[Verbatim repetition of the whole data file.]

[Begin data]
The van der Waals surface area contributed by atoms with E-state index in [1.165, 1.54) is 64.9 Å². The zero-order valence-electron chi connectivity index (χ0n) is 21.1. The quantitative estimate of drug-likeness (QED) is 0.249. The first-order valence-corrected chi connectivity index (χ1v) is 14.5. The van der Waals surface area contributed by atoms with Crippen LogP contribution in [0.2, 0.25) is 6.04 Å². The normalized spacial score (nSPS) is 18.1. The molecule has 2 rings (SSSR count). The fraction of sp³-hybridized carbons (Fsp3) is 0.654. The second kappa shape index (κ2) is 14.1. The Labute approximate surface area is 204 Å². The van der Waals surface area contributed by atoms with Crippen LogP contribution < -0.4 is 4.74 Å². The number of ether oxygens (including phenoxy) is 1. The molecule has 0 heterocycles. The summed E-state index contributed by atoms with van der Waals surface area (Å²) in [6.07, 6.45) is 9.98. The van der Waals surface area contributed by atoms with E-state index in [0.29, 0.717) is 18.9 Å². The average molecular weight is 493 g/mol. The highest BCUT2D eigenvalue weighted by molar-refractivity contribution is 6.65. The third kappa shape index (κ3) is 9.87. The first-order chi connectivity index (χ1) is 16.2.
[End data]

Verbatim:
The van der Waals surface area contributed by atoms with E-state index in [1.165, 1.54) is 64.9 Å². The zero-order valence-electron chi connectivity index (χ0n) is 21.1. The quantitative estimate of drug-likeness (QED) is 0.249. The first-order valence-corrected chi connectivity index (χ1v) is 14.5. The van der Waals surface area contributed by atoms with Crippen LogP contribution in [0.2, 0.25) is 6.04 Å². The normalized spacial score (nSPS) is 18.1. The molecule has 2 rings (SSSR count). The fraction of sp³-hybridized carbons (Fsp3) is 0.654. The second kappa shape index (κ2) is 14.1. The Labute approximate surface area is 204 Å². The van der Waals surface area contributed by atoms with Crippen LogP contribution < -0.4 is 4.74 Å². The number of ether oxygens (including phenoxy) is 1. The molecule has 0 heterocycles. The summed E-state index contributed by atoms with van der Waals surface area (Å²) in [6.07, 6.45) is 9.98. The van der Waals surface area contributed by atoms with E-state index in [0.29, 0.717) is 18.9 Å². The average molecular weight is 493 g/mol. The highest BCUT2D eigenvalue weighted by molar-refractivity contribution is 6.65. The third kappa shape index (κ3) is 9.87. The first-order chi connectivity index (χ1) is 16.2.